Restaurants and artists: Normandy House

With the recent publication of the book Edgar Miller and the Handmade Home has come renewed appreciation of Miller’s talents and of the central role he played in the birth of Chicago’s Old Town arts colony in the 1920s and 1930s. Often seen as “Chicago’s forgotten Renaissance man,” Miller is mainly admired for his imaginative renovation of apartments and studios, with Sol Kogen, employing materials from demolished buildings.

His work encompassed mural paintings [portion of Black Sheep mural below], stained glass windows, wood and stone carvings, ceramics, wallpaper, and fabrics. In addition to dwellings, his playful virtuosity in the decorative arts was bestowed upon a number of Chicago’s eating and drinking places, including Harry’s New York Bar and the several outdoor cafes at the Streets of Paris complex in the 1933-34 Century of Progress Exposition. Following Repeal, when money poured into updating bars and restaurants, he worked with architects such as Andrew Rebori, painting murals for bars in the Northern Lights hotel, the 885 Club, and a Fred Harvey restaurant in Dearborn Station [pictured below]. At the Tavern Club, where Miller was a member and his precocious young son Skippy would later hold “one-man” shows, he created a renowned mural called Love Through the Ages.

Normandy House on Chicago’s near north side became his ongoing project in the late 1930s and through the 1940s. The restaurant occupied the corner structure in a row of five apartment buildings, each four stories in height, at the southern end of Tower Court (aka Tower Place and North Michigan Ave.) opposite the historic water tower. Once the home of the city’s blue-bloods, by the 1920s the entire row had become a commercial property. A restaurant called the Charm House occupied the corner site until about 1937 when Grace Holverscheid bought the business, renaming it Normandy House.

Grace, a widow, operated it with her friend Helen Wing, also widowed. Grace would soon marry a third partner, Richard Tallman. All three were involved with music, Richard as a composer, Grace as a concert vocalist, and Helen as her arranger and accompanist. While running Normandy House, Helen also wrote books and composed operettas for children.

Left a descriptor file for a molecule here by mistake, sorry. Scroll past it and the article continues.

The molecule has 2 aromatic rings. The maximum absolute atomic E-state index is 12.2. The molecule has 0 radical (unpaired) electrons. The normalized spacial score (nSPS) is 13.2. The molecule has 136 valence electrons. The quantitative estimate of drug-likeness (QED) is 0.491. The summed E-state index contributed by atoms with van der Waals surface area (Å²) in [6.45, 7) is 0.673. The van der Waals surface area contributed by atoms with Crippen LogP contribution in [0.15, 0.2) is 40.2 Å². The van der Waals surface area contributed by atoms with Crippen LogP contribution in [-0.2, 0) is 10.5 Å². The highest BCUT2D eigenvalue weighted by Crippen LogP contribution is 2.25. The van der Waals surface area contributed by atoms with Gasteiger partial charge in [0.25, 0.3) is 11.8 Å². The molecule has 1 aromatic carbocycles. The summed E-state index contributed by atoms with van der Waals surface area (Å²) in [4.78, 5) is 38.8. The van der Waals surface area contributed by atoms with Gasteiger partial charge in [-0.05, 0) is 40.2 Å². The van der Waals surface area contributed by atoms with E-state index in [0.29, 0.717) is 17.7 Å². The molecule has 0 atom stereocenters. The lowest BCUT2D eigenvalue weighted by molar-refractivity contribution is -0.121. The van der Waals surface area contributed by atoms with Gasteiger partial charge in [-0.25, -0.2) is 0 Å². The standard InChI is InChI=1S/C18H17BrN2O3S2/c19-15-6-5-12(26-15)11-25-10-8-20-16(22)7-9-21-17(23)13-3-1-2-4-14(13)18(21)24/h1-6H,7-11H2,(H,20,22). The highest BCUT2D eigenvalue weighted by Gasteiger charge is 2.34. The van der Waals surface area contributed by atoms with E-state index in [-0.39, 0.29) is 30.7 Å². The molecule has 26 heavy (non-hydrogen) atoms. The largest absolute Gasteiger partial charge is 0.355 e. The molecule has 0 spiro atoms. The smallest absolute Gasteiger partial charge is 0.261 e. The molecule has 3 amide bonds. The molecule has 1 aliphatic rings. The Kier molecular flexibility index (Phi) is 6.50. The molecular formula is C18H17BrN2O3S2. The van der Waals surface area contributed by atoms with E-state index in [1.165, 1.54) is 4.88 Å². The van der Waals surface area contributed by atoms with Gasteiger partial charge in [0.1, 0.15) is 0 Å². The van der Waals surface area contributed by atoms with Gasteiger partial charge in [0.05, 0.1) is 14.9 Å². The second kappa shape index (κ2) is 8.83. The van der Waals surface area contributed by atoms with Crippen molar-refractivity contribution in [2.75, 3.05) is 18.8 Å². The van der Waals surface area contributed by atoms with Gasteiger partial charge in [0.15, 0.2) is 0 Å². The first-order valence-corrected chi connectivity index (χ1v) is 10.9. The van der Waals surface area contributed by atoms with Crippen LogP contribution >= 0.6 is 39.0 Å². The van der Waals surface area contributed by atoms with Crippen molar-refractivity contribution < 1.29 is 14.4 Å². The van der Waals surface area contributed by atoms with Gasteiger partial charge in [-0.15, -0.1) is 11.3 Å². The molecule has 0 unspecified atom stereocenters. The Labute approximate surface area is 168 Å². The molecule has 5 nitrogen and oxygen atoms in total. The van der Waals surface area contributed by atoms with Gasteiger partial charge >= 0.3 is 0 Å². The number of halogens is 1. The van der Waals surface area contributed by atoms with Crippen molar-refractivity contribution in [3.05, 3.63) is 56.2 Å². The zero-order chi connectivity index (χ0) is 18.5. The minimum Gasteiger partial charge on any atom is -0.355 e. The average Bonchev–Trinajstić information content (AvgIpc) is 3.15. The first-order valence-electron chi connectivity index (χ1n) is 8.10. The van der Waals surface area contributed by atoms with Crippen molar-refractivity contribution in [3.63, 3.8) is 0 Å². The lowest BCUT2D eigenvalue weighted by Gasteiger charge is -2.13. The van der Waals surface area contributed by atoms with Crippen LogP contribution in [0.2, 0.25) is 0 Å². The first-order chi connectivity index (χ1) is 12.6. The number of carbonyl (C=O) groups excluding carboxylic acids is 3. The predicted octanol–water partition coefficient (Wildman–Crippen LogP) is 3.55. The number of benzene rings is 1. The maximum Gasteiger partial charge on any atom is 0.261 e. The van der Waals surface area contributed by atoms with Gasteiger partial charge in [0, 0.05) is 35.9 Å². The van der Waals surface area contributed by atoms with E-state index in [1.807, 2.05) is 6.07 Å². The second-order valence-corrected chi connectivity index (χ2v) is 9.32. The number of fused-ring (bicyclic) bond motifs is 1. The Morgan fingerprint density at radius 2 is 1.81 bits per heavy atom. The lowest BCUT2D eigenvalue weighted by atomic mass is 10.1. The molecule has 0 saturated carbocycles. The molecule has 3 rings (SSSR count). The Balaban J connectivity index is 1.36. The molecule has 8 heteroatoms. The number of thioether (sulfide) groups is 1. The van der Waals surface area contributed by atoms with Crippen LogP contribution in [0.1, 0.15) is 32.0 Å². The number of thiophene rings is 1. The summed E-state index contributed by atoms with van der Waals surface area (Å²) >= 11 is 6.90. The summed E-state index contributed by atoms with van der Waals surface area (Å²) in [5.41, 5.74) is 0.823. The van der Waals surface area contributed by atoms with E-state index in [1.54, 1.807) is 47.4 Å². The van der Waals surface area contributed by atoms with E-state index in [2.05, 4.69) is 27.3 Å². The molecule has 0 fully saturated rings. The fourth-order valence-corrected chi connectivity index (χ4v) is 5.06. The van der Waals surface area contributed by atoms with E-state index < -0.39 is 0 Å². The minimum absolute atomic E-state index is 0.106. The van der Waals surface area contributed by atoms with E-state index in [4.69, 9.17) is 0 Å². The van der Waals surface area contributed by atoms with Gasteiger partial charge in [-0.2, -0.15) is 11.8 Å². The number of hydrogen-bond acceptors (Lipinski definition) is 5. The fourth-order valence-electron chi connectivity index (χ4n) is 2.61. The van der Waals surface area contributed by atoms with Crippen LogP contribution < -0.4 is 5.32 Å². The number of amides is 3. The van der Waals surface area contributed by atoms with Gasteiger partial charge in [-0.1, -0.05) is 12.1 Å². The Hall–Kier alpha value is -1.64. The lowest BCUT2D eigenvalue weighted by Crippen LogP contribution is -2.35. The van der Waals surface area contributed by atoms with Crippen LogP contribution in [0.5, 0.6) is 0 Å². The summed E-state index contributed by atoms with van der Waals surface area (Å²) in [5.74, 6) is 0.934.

Edgar Miller lived upstairs over the restaurant, perhaps trading his artistic work in exchange for rent. During its incarnation as Charm House, the restaurant had been renovated in quaint style with beamed ceilings, etc., to resemble a sister restaurant in Cleveland OH. An Old English taproom and grill installed in the basement in 1934 – named the Black Sheep Bar by its new proprietors — became the focus of Miller’s decorative elaborations. Over the years when he, and later his family, lived on the third floor, he carved a front door, painted murals, and made stained glass windows, wood sculptures, ceramic plaques, and wall paper for the restaurant. He was assisted by his brother Frank who became the Black Sheep’s bartender.

The Millers’ quarters, up the stairs past the restaurant’s cashier, also served as studio space for Edgar and his wife, the former Dale Holcomb, who translated many of Edgar’s designs into fabrics. At any given moment the whole family, including the two young sons, might be painting portraits, squeegeeing silk screens, or engaging in any number of artistic endeavors. Other artists, musicians, and classes of art students from the Art Institute frequently paid visits.

The Normandy House, like Chicago’s Le Petit Gourmet, attracted a clientele that included club women and professional groups of architects and academics. Its menu featured favorites such as the Pink Squirrel (broiled beef tenderloin with Roquefort sauce) and Eggnog Pie, as well as 1950s innovations such as salad in wooden bowls and individual loaves of bread served on cutting boards.

Helen Wing and the Tallmans closed Normandy House and retired in the summer of 1956. Then, under the management of a long-time employee and with backing from a Florida hotel mogul, it was reopened. In 1960 it moved to Rush Street, reinstalling at least some of Miller’s pieces.

The Tower Court building housing Normandy House along with the other four buildings in the row were razed to make room for a multi-story hotel. In the 1960s Miller and his wife moved to Florida where they ran a motel until her death. Edgar lived in Taos NM, Australia, and San Francisco, then returning to Chicago where he died in 1993 at age 94.

© Jan Whitaker, 2012

Read more about Edgar Miller’s life and work.

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